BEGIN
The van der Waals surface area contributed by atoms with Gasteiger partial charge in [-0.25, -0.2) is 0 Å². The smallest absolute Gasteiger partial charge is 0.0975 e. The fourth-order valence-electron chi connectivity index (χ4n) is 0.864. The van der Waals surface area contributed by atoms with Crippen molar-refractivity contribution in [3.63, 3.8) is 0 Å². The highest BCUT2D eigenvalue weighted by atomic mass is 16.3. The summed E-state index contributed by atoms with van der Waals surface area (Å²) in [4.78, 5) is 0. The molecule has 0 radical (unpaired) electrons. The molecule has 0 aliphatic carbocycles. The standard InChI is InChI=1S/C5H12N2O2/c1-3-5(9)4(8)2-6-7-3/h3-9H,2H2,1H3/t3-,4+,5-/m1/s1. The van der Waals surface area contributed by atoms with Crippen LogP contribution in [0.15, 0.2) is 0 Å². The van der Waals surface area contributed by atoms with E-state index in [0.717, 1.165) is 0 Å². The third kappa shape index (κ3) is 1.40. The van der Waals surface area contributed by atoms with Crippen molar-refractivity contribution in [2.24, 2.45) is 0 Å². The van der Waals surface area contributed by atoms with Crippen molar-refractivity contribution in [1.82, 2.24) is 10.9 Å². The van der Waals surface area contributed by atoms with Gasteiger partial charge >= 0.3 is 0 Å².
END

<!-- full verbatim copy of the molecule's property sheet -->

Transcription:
The van der Waals surface area contributed by atoms with Gasteiger partial charge in [-0.25, -0.2) is 0 Å². The smallest absolute Gasteiger partial charge is 0.0975 e. The fourth-order valence-electron chi connectivity index (χ4n) is 0.864. The van der Waals surface area contributed by atoms with Crippen molar-refractivity contribution in [3.63, 3.8) is 0 Å². The highest BCUT2D eigenvalue weighted by atomic mass is 16.3. The summed E-state index contributed by atoms with van der Waals surface area (Å²) in [4.78, 5) is 0. The molecule has 0 radical (unpaired) electrons. The molecule has 0 aliphatic carbocycles. The standard InChI is InChI=1S/C5H12N2O2/c1-3-5(9)4(8)2-6-7-3/h3-9H,2H2,1H3/t3-,4+,5-/m1/s1. The van der Waals surface area contributed by atoms with Crippen LogP contribution in [0.15, 0.2) is 0 Å². The van der Waals surface area contributed by atoms with E-state index in [0.717, 1.165) is 0 Å². The third kappa shape index (κ3) is 1.40. The van der Waals surface area contributed by atoms with Crippen molar-refractivity contribution in [2.24, 2.45) is 0 Å². The van der Waals surface area contributed by atoms with Crippen molar-refractivity contribution in [1.82, 2.24) is 10.9 Å². The van der Waals surface area contributed by atoms with Gasteiger partial charge >= 0.3 is 0 Å².